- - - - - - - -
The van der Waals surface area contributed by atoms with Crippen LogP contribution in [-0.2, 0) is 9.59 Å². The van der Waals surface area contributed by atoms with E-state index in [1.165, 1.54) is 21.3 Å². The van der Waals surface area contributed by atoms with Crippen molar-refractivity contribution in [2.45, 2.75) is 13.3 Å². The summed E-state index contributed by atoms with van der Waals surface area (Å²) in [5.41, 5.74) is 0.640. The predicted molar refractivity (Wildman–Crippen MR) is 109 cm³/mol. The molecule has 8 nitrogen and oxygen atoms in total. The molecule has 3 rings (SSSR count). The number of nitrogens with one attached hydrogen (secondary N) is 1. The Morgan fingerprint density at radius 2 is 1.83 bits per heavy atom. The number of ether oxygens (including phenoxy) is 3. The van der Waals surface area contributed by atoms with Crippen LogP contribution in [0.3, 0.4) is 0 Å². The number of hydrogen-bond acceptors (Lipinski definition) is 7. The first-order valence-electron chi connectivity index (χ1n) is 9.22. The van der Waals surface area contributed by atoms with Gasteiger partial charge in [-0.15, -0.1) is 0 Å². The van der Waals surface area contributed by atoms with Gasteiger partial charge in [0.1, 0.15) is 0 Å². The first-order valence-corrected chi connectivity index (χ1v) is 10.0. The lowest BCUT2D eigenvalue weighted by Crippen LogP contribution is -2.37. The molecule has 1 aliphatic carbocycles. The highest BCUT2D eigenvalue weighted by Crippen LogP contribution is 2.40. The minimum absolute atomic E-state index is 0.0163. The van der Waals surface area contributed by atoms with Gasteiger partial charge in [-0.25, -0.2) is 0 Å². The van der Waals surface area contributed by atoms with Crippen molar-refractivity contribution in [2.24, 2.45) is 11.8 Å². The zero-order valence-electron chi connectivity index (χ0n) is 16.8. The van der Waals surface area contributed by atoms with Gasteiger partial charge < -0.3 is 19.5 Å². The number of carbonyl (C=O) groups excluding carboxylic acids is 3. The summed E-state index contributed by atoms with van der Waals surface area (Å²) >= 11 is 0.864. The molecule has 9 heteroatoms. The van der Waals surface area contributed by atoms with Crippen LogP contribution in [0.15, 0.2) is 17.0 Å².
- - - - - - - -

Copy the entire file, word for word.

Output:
The van der Waals surface area contributed by atoms with Crippen LogP contribution in [-0.2, 0) is 9.59 Å². The van der Waals surface area contributed by atoms with E-state index in [1.165, 1.54) is 21.3 Å². The van der Waals surface area contributed by atoms with Crippen molar-refractivity contribution in [2.45, 2.75) is 13.3 Å². The summed E-state index contributed by atoms with van der Waals surface area (Å²) in [5.41, 5.74) is 0.640. The predicted molar refractivity (Wildman–Crippen MR) is 109 cm³/mol. The molecule has 8 nitrogen and oxygen atoms in total. The molecule has 3 rings (SSSR count). The number of nitrogens with one attached hydrogen (secondary N) is 1. The Morgan fingerprint density at radius 2 is 1.83 bits per heavy atom. The number of ether oxygens (including phenoxy) is 3. The van der Waals surface area contributed by atoms with Crippen LogP contribution in [0.3, 0.4) is 0 Å². The number of hydrogen-bond acceptors (Lipinski definition) is 7. The first-order valence-electron chi connectivity index (χ1n) is 9.22. The van der Waals surface area contributed by atoms with Gasteiger partial charge in [-0.15, -0.1) is 0 Å². The van der Waals surface area contributed by atoms with Gasteiger partial charge in [0.1, 0.15) is 0 Å². The first-order valence-corrected chi connectivity index (χ1v) is 10.0. The lowest BCUT2D eigenvalue weighted by Crippen LogP contribution is -2.37. The molecule has 1 aliphatic carbocycles. The highest BCUT2D eigenvalue weighted by Crippen LogP contribution is 2.40. The minimum absolute atomic E-state index is 0.0163. The van der Waals surface area contributed by atoms with Gasteiger partial charge in [-0.25, -0.2) is 0 Å². The van der Waals surface area contributed by atoms with Crippen molar-refractivity contribution in [2.24, 2.45) is 11.8 Å². The zero-order valence-electron chi connectivity index (χ0n) is 16.8. The van der Waals surface area contributed by atoms with Gasteiger partial charge < -0.3 is 19.5 Å². The number of carbonyl (C=O) groups excluding carboxylic acids is 3. The summed E-state index contributed by atoms with van der Waals surface area (Å²) >= 11 is 0.864. The molecule has 9 heteroatoms. The van der Waals surface area contributed by atoms with Crippen LogP contribution in [0.15, 0.2) is 17.0 Å².